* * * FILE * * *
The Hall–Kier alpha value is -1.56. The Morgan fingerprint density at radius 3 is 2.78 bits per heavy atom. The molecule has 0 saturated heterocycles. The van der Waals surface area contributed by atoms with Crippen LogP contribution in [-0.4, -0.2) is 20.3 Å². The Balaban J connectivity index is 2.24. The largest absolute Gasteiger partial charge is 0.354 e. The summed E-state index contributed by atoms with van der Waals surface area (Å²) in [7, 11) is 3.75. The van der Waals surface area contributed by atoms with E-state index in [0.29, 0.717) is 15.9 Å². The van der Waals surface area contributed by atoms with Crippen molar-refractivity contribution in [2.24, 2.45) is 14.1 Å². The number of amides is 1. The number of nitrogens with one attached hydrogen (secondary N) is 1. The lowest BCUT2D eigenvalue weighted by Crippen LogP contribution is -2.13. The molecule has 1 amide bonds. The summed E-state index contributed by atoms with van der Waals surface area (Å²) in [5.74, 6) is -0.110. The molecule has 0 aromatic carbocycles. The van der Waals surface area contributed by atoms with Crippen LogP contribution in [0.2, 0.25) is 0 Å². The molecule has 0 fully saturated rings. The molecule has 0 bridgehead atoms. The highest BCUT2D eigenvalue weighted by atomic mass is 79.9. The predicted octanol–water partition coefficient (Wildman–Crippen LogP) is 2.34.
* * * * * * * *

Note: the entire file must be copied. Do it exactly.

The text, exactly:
The Hall–Kier alpha value is -1.56. The Morgan fingerprint density at radius 3 is 2.78 bits per heavy atom. The molecule has 0 saturated heterocycles. The van der Waals surface area contributed by atoms with Crippen LogP contribution in [-0.4, -0.2) is 20.3 Å². The Balaban J connectivity index is 2.24. The largest absolute Gasteiger partial charge is 0.354 e. The summed E-state index contributed by atoms with van der Waals surface area (Å²) in [7, 11) is 3.75. The van der Waals surface area contributed by atoms with E-state index in [0.29, 0.717) is 15.9 Å². The van der Waals surface area contributed by atoms with Crippen molar-refractivity contribution in [2.24, 2.45) is 14.1 Å². The number of amides is 1. The number of nitrogens with one attached hydrogen (secondary N) is 1. The lowest BCUT2D eigenvalue weighted by Crippen LogP contribution is -2.13. The molecule has 1 amide bonds. The summed E-state index contributed by atoms with van der Waals surface area (Å²) in [5.74, 6) is -0.110. The molecule has 0 aromatic carbocycles. The van der Waals surface area contributed by atoms with Crippen LogP contribution in [0.2, 0.25) is 0 Å². The molecule has 0 fully saturated rings. The molecule has 0 bridgehead atoms. The highest BCUT2D eigenvalue weighted by atomic mass is 79.9. The predicted octanol–water partition coefficient (Wildman–Crippen LogP) is 2.34.